The surgical technique included four-port sclerotomies combined with a 23-gauge chandelier-assisted PPV. SO was first removed using an 18-gauge cannula. Preretinal membranes were removed by peeling with a membrane pick or an intraocular forceps. Full-thickness endocautery was used to delimit the retina before performing vitrector-assisted retinotomy. Retinotomy extension was performed according to the surgeon’s decision at the time of surgery based on retinal shortening (from 120° to 270°), followed by peripheral retinectomy with careful removal of the retina anterior to the incision. Subsequent posterior retinal turnover was performed to remove subretinal membranes, if present, with direct visualization. After flattening the retina with perfluorocarbon liquid, a triple concentric pattern of endolaser was applied to the retinectomy edges. At the end, SO was infused after air-fluid exchange. In all surgeries, 5000 centistokes silicone oil was used as a tamponade (Additional file 1 contains the surgical video S1).
Outcome variables included BCVA, retinal reattachment at final follow-up, and postoperative complications. Values of 0.7 logMAR (equivalent to 20/100 Snellen), 1.3 logMAR (equivalent to 20/400 Snellen), 2.1 logMAR (equivalent to count fingers at 60 cm; or 20/2,000), 2.4 logMAR (equivalent to hand motion at 60 cm; or 20/20,000), and 2.7 logMAR (equivalent to light perception) were assigned .
Statistical analyses were performed in SPSS V20, Minitab 16, and Excel Office 2010. The Snellen BCVA measurements were converted into logarithm of minimal angle of resolution units to perform statistical analyses. BCVA (LogMAR) were expressed as mean ± SD. The statistical significance of the BCVA change following surgery was confirmed through the Wilcoxon test. A 95% confidence interval and 5% level of significance were adopted. A p-value of less than 0.05 was considered statistically significant.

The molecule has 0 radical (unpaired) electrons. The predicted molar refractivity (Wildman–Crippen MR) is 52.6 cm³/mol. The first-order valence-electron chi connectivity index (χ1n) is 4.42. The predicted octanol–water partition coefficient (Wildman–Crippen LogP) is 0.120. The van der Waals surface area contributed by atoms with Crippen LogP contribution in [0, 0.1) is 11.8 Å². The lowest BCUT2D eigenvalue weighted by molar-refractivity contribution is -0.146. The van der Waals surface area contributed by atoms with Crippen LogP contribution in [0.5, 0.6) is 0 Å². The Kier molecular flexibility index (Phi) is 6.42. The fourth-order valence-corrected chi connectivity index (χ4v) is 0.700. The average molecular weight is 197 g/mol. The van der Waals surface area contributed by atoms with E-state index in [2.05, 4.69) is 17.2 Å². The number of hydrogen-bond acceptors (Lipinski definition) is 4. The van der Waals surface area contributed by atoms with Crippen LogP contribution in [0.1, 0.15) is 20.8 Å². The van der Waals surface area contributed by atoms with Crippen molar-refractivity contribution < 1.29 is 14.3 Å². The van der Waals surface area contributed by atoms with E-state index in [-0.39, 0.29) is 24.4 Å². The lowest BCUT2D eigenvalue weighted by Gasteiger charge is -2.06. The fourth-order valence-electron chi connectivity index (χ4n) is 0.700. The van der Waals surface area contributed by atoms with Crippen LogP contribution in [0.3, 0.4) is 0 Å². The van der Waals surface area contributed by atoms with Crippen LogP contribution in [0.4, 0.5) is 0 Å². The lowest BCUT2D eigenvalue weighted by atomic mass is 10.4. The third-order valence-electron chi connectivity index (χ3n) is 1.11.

This retrospective study included 18 eyes of 18 patients. The baseline characteristics of the patients are summarized in Table 1. The mean age was 55.3 ± 10.4 (± SD) years (range: 30 to 71 years). All patients were admitted to the Suel Abujamra Institute (São Paulo, Brazil) between January 2014 and December 2021 for secondary RD surgery repair. The mean follow-up period was 44.0 ± 31.5 (± SD) months (range: 4 to 96 months). Baseline characteristics of the two groups were homogeneous with no significant statistical difference between groups in terms of initial BCVA, and retina status. All patients were pseudophakic. At the time of surgery, seven patients (38.9%) had previously undergone encircling scleral buckling associated with PPV, with two of them (28.5%) not achieving anatomical success at the last follow-up. At the end of the surgery, it was reported the retina was attached in all cases.
Mean preoperative BCVA (LogMAR) improved significantly (P < 0.001) from 2.18 ± 0.38 (median 2.10) to 1.42 ± 0.57 (median 1.30) LogMAR at the last postoperative visit (represented graphically in Fig. 1). BCVA improved in 16 eyes (88.9%), and remained the same in the two (11.1%) eyes that did not achieve anatomical success.
At the last follow-up, an attached retina was reported in 16 patients (88.9%), concluding that there is statistical significance in the final anatomical success (p < 0.001). No intraoperative complications were observed. Four patients (22.2%) underwent an additional procedure with SO removal, remaining with the attached retina until the last follow-up. Postoperative complications included: hypotony (one patient 5.5%), optic disc atrophy (two patients; 11.1%), epiretinal membrane (two patients; 11.1%), retinal re-detachment (two patients; 11.1%), and cystoid macular edema (two patients, 11.1%). Thus, 44.4% of the cases had some type of late postoperative complication compared to 55.6% of patients who did not, but this difference was not statistically significant (p = 0.505).